"The Last Blast": Dan Winters Photographs the Shuttle Launch for Texas Monthly
In early 2010, I met my good friend and longtime Texas Monthly contributing photographer Dan Winters for coffee at a cool little spot off South Congress Avenue in downtown Austin. We do this a handful of times a year to catch up and talk about upcoming projects. Since I'm fortunate enough to be working at a magazine that still appreciates a good photo essay, I'm always looking for ideas. On this day Dan was talking about NASA and the end of the space shuttle program. In twelve months, NASA would be sending its final missions into space, and Dan wanted to be there--toting not one camera but eight, with the intention of capturing the most dynamic images from this singular fleeting event. Now, let's see, Dan Winters + space shuttles. Hmm . . .
I said yes before he had time to officially ask if TM was interested. That afternoon I pitched the idea to my editor in chief, Jake Silverstein, and it was decided: Dan was headed to Cape Canaveral. Then came the hard part. Access. Anyone can show up, stand six miles from the launch pad, and take photos, but for our plan to work, he needed to get close. Very close. Dan and TM photo editor Leslie Baldwin lobbied hard for months to get the desired access, and after four months of begging and pleading, we got what we were after. And while our access wasn't unprecedented, it was still amazing: Dan's closest setup would be a mere five hundred feet from the ship.
Seven cameras were placed around the launch pad, with hand-built triggers designed to fire at five frames per second in response to the sound of the rockets igniting (no one is allowed within three miles of the site). Dan would hold the eighth camera from the press site located three miles from the pad and document the sheer scale of the event.
On February 24, 2011, at 4:53:24 p.m.(EST), space shuttle Discovery blasted off and Dan's master plan went to work.
Even though these photographs took up ten pages in the April issue of Texas Monthly, they cover only a two-minute period, from ignition to the moment just before the orbiter dropped its boosters at an altititude of a hundred and fifty thousand feet, thirty five miles down range from the launch site, and traveling at over three thousand miles per hour. That's faster than a bullet fired from a rifle! None of the cameras were incinerated in the process, though this has happened to other photographers numerous times. Two weeks after the launch, on March 9, Discovery landed safely at the Kennedy Space Center, in Florida.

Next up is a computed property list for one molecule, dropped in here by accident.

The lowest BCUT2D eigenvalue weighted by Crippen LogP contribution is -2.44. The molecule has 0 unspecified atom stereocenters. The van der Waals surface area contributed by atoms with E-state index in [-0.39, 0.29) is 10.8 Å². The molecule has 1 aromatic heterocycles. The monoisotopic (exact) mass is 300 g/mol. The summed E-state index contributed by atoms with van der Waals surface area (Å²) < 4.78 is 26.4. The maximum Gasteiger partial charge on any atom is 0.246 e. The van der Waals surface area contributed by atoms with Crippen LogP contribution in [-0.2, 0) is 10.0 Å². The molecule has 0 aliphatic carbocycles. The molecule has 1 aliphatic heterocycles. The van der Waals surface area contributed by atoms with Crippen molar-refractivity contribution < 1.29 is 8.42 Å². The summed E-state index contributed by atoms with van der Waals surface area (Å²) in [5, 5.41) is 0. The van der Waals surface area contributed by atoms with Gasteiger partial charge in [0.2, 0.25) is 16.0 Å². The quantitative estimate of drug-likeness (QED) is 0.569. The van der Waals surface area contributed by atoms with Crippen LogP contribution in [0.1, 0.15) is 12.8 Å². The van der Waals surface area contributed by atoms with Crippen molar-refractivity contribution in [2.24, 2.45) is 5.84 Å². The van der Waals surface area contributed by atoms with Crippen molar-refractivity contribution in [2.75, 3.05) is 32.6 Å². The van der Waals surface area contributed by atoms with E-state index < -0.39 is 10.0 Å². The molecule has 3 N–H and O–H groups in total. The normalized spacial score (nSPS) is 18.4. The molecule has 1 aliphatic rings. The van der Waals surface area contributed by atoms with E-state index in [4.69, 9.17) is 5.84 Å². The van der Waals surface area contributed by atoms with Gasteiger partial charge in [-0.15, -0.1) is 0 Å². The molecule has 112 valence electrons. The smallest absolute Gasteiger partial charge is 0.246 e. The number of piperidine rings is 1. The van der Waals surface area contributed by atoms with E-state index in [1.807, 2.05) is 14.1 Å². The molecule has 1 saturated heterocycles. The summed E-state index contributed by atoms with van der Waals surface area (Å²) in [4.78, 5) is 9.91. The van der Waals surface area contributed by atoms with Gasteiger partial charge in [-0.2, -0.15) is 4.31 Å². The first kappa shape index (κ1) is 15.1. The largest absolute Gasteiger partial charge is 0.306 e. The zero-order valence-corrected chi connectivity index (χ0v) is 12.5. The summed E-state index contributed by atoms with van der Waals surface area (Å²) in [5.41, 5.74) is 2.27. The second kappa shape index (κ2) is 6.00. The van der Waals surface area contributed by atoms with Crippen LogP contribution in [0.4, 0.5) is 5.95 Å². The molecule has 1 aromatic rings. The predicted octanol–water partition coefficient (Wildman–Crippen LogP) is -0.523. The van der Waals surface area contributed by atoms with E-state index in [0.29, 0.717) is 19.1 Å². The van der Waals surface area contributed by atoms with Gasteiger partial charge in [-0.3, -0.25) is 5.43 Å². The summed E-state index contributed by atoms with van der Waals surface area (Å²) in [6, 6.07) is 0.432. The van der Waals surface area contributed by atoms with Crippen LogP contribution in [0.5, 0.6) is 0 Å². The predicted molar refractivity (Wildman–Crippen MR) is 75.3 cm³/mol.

Here is the story as we ran it:
Breaking-down the photos:
(above) Shuttle main engines start sequence. Main engine start occurs 8.5 seconds before solid rocket booster ignition and liftoff. The sparks coming into the frame at lower-left are used to ignite the liquid hydrogen - liquid oxygen propellants.
(above) Liftoff. Main engines are up to full throttle. Notice the blue cone behind the engine nozzles. The exhaust from the main engines is H2O.
(above) Solid rocket booster (SRB) a millisecond after ignition. Unlike the shuttle main engines (SSME) the SRB has no moving parts. It is a housing filled with an extremely volatile solid propellant and when ignited cannot be shut-down. They provide the Shuttle with 86% of her liftoff thrust. They burn for two minutes and are jettisoned and recovered and reused.
(above) A cloud of flame and smoke overtake one of the cameras close to the pad.
(above) Discovery has completed her roll sequence which turns her over on her back. This maneuver is designed to take stress off the orbiter by using the wings' airfoil to generate the negative lift. It also gives the crew the ability to see the horizon.
(above) Close-up of the SSME cluster running at about 75% and the SRBs running at 100%.
(above) Discovery climbing. With the two SRBs and three SSMEs producing 7.8 million pounds of thrust, the trip to space takes only seven minutes.
(above) Now at about 35 miles downrange and traveling at about 3000 miles per hour, the SRBs have just separated from the orbiter and Discovery is now being powered by her internal main engines.
Some production photos, with notes from Dan:
(above) Setting up cameras at the pad area. All cameras were fitted with a sound-sensitive trigger which started shooting 5 fps as the launch sequence started. Since the shuttle initially travels straight up, I set my compositions accordingly. The sequence was story boarded so I wasn't repeating shots. Each camera was set to capture only one final image each.
(above) The day after the launch, my assistant Travis Smith and I drove to my house on Tybee Island, Georgia to post the job. We called it a work vacation. Good food, some swimming in the ocean and some great sessions editing and posting the launch images.
(above) Sequencing photos on the kitchen countertop at my house.
(above) I had the great honor of sharing the experience with my 17-year-old son Dylan. He went as a paid assistant. Dylan is an exceptional student and will study aerospace engineering and will be involved in the private sector space industry. He has worked with me for years and has a deep love for mathematics, astronomy, skateboarding and German cars.
(above) I spent quite a bit of time checking and checking and rechecking camera settings, focus, exposure, etc. I also obsessively checked that the dates were set properly on the sound triggers. The triggers were set to turn on the cameras shortly before the ten minute launch window opened.
Video of the Discovery's final launch sequence here:
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